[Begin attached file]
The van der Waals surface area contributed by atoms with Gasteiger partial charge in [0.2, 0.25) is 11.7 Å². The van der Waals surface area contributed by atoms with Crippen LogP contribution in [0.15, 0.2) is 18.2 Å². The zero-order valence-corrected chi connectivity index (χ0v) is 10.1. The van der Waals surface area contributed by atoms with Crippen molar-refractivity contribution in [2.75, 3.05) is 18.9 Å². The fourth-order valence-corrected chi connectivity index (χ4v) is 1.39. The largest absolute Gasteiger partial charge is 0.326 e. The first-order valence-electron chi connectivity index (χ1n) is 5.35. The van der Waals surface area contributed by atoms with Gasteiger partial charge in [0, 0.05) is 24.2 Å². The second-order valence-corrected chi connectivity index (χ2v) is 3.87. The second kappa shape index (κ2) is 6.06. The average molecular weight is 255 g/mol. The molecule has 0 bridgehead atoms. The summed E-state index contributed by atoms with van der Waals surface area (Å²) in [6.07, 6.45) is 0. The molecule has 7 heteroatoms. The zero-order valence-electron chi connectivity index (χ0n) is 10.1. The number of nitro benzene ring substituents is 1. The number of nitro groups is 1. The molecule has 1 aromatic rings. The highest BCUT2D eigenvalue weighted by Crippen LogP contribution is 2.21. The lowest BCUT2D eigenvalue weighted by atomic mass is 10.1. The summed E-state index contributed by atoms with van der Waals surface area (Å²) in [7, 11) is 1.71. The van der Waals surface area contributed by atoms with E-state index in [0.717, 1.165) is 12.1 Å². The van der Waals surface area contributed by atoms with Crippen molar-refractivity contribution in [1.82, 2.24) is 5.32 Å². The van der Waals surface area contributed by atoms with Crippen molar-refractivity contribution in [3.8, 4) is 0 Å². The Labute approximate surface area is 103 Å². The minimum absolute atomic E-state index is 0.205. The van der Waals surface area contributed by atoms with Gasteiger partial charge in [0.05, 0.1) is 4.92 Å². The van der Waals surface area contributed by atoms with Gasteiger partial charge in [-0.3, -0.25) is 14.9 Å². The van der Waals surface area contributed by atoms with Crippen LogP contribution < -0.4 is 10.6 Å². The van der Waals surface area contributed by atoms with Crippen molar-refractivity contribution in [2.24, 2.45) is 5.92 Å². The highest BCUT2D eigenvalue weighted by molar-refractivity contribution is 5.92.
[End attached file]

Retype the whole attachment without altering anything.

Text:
The van der Waals surface area contributed by atoms with Gasteiger partial charge in [0.2, 0.25) is 11.7 Å². The van der Waals surface area contributed by atoms with Crippen LogP contribution in [0.15, 0.2) is 18.2 Å². The zero-order valence-corrected chi connectivity index (χ0v) is 10.1. The van der Waals surface area contributed by atoms with Crippen molar-refractivity contribution in [2.75, 3.05) is 18.9 Å². The fourth-order valence-corrected chi connectivity index (χ4v) is 1.39. The largest absolute Gasteiger partial charge is 0.326 e. The first-order valence-electron chi connectivity index (χ1n) is 5.35. The van der Waals surface area contributed by atoms with Gasteiger partial charge in [0, 0.05) is 24.2 Å². The second-order valence-corrected chi connectivity index (χ2v) is 3.87. The second kappa shape index (κ2) is 6.06. The average molecular weight is 255 g/mol. The molecule has 0 bridgehead atoms. The summed E-state index contributed by atoms with van der Waals surface area (Å²) in [6.07, 6.45) is 0. The molecule has 7 heteroatoms. The zero-order valence-electron chi connectivity index (χ0n) is 10.1. The number of nitro benzene ring substituents is 1. The number of nitro groups is 1. The molecule has 1 aromatic rings. The highest BCUT2D eigenvalue weighted by Crippen LogP contribution is 2.21. The lowest BCUT2D eigenvalue weighted by atomic mass is 10.1. The summed E-state index contributed by atoms with van der Waals surface area (Å²) in [7, 11) is 1.71. The van der Waals surface area contributed by atoms with E-state index in [0.717, 1.165) is 12.1 Å². The van der Waals surface area contributed by atoms with Crippen molar-refractivity contribution in [1.82, 2.24) is 5.32 Å². The van der Waals surface area contributed by atoms with Crippen molar-refractivity contribution in [3.8, 4) is 0 Å². The Labute approximate surface area is 103 Å². The minimum absolute atomic E-state index is 0.205. The van der Waals surface area contributed by atoms with Gasteiger partial charge in [0.05, 0.1) is 4.92 Å². The van der Waals surface area contributed by atoms with Gasteiger partial charge in [-0.3, -0.25) is 14.9 Å². The van der Waals surface area contributed by atoms with Crippen LogP contribution < -0.4 is 10.6 Å². The van der Waals surface area contributed by atoms with Crippen molar-refractivity contribution in [2.24, 2.45) is 5.92 Å². The highest BCUT2D eigenvalue weighted by molar-refractivity contribution is 5.92.